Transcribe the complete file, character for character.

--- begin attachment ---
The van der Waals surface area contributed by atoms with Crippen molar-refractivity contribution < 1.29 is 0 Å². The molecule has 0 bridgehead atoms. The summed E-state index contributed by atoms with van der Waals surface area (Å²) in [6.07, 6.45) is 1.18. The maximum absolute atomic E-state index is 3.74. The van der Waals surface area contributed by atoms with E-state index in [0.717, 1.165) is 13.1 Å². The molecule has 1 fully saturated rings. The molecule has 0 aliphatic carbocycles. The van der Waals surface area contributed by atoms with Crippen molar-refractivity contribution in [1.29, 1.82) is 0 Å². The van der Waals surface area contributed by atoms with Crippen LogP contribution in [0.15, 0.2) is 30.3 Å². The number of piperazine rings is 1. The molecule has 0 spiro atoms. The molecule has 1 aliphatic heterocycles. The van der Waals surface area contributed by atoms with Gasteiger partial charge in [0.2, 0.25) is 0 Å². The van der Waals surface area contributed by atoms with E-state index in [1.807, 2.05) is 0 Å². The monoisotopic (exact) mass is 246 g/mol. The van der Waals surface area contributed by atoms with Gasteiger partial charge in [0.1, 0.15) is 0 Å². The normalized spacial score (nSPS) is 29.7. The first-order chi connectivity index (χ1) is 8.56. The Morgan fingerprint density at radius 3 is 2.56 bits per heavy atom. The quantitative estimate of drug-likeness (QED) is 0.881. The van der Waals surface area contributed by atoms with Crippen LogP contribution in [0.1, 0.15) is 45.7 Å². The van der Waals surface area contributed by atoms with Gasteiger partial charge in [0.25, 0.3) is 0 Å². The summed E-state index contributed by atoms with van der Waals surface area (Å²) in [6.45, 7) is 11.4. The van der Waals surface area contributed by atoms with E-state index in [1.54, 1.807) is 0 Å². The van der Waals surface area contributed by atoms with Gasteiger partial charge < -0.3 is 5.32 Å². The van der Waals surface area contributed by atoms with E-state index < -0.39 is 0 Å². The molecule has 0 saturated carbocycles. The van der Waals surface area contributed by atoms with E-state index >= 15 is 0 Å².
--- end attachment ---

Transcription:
The van der Waals surface area contributed by atoms with Crippen molar-refractivity contribution < 1.29 is 0 Å². The molecule has 0 bridgehead atoms. The summed E-state index contributed by atoms with van der Waals surface area (Å²) in [6.07, 6.45) is 1.18. The maximum absolute atomic E-state index is 3.74. The van der Waals surface area contributed by atoms with E-state index in [0.717, 1.165) is 13.1 Å². The molecule has 1 fully saturated rings. The molecule has 0 aliphatic carbocycles. The van der Waals surface area contributed by atoms with Crippen molar-refractivity contribution in [1.29, 1.82) is 0 Å². The van der Waals surface area contributed by atoms with Crippen LogP contribution in [0.15, 0.2) is 30.3 Å². The number of piperazine rings is 1. The molecule has 0 spiro atoms. The molecule has 1 aliphatic heterocycles. The van der Waals surface area contributed by atoms with Gasteiger partial charge in [0.2, 0.25) is 0 Å². The van der Waals surface area contributed by atoms with E-state index in [1.807, 2.05) is 0 Å². The monoisotopic (exact) mass is 246 g/mol. The van der Waals surface area contributed by atoms with Gasteiger partial charge in [0.1, 0.15) is 0 Å². The normalized spacial score (nSPS) is 29.7. The first-order chi connectivity index (χ1) is 8.56. The Morgan fingerprint density at radius 3 is 2.56 bits per heavy atom. The quantitative estimate of drug-likeness (QED) is 0.881. The van der Waals surface area contributed by atoms with Crippen LogP contribution in [0.1, 0.15) is 45.7 Å². The van der Waals surface area contributed by atoms with Gasteiger partial charge in [0.25, 0.3) is 0 Å². The summed E-state index contributed by atoms with van der Waals surface area (Å²) in [6.45, 7) is 11.4. The van der Waals surface area contributed by atoms with E-state index in [1.54, 1.807) is 0 Å². The van der Waals surface area contributed by atoms with Gasteiger partial charge < -0.3 is 5.32 Å². The van der Waals surface area contributed by atoms with E-state index < -0.39 is 0 Å². The molecule has 0 saturated carbocycles. The van der Waals surface area contributed by atoms with E-state index >= 15 is 0 Å².